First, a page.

Since they have labeled him as "not aggressive," nothing is being done to remove him.    

What a nice bear.

He must be the only bear in the world without the potential to be aggressive.   

I don't mean to be sarcastic. It's just that I don't like to be forced to face my fears.  I have a difficult time accepting that it's necessary to be uncomfortable in order to grow.

I used to say that I'm not afraid of anything.  As time moves forward, I'm losing my invincibility illusions.  This leaves me to wonder if  I'm wise or weak.

It took some courage for me to go into the mountains and to walk on leafy paths. Yet because I faced my fears, our trip was a weekend I'll remember forever.  Especially the day we walked behind this waterfall.

There was magic in the air, in the water.  I haven't seen Richard so happy in such a long time.  It makes me realize that a happy marriage begins with happy people.   I recently asked myself  "what is the most wonderful thing that could happen to my husband?"        

It was freedom. 

Monday, May 23, 2011

Great Smoky Mountian Getaway (part 1)

Dear Friends,

I have been away.  Thank you for all the wonderful comments you've recently left in my absence.  It was a happy surprise to read your thoughts on my return.   Today I'd like to share some pictures of our trip to Franklin, North Carolina and the surrounding areas.  Despite my great fear of a certain mammal with black fur, I went "unto these hills", into the Great Smoky Mountains.   The only large mammal that I saw was on this poster.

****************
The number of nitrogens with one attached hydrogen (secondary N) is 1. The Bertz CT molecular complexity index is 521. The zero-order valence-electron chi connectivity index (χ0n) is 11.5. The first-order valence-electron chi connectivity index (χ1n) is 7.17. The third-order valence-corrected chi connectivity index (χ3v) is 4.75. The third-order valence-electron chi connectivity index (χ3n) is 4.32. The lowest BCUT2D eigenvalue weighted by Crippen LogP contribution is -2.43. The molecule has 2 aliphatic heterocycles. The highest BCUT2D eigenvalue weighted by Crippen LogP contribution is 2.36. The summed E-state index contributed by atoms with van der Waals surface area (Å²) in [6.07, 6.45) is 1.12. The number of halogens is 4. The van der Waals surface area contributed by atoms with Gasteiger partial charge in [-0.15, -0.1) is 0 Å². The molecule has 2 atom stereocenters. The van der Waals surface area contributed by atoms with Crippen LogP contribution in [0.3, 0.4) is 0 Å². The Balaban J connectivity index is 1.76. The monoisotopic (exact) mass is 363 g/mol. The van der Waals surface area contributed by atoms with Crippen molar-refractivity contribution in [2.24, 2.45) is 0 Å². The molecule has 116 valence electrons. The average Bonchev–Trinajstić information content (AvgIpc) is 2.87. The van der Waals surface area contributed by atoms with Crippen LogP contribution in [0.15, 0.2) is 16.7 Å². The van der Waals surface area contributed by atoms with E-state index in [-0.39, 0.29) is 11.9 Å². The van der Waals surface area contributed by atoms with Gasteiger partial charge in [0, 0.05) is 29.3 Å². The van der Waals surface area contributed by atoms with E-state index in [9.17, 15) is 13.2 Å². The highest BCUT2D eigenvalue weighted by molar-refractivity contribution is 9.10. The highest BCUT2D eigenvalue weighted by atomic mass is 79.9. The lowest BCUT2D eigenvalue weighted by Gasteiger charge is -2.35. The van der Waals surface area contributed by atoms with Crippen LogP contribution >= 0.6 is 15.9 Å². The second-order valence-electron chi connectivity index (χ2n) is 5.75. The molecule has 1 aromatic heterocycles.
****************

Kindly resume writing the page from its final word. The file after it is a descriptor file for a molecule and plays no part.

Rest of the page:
(Please stay tuned later in the week for an ironic post-script related to this picture.)

Back at the cabin, which my loving husband rented so that I could sleep at night, we enjoyed the sight and sounds of a river rushing over large rocks.  The quality of light was amazing as it filtered through the canopy of trees.  Once dispersed, this magical light reflected back in diamond like sparkles on the surface of the water.  There were a variety of plants and song birds, yellow swallowtail butterflies, big mossy rocks and ferns.  Truly this place is a hidden paradise.  The air was cool and fresh, with pockets of warm sunshine that I soaked up while reclining on a carpet of thick green moss.  We even found a few small gems in the river bottom, after we learned to identify them at the mine.

Wednesday, May 18, 2011

Butterfly Farm

A New Opportunity

After days of rain and low clouds, today the sky is clear.    I'm looking forward to taking Elliot to the butterfly farm so he can begin to create his final project for first grade: a nature documentary on butterflies.  He chose this topic after remembering how challenging it is to photograph a bird, much less take a video of one.  He considered the topic of plants, but sensibly realized that a nature documentary about plants might be a little boring.

My goals for Elliot this year were for him to gain confidence in reading, to engage him in the natural world, and to help him discover that most learning comes from within.  This seems rather vague, but since I did not plan to homeschool, I had freedom to experiment this year.  I'm so glad that I didn't buy a packaged curriculum but instead used my own knowledge of subjects in combination with local resources.  I'm glad I trusted myself and Richard to make this a great experience.  I'm happy that we stayed positive and gave ourselves time to let things naturally unfold.       

This year, we did several projects:

A stop-motion animated short film, which he posted on youtube.
Set up an email account which he used to stay in touch with his cousins, uncles and grandma.
Learned graphic designing using the paint program.
Learned to write and illustrate a 200 word story which he submitted to PBS Kids Go! Writer's Contest.
Made a terrarium.
Got a dog.
Built a tree house with his Daddy.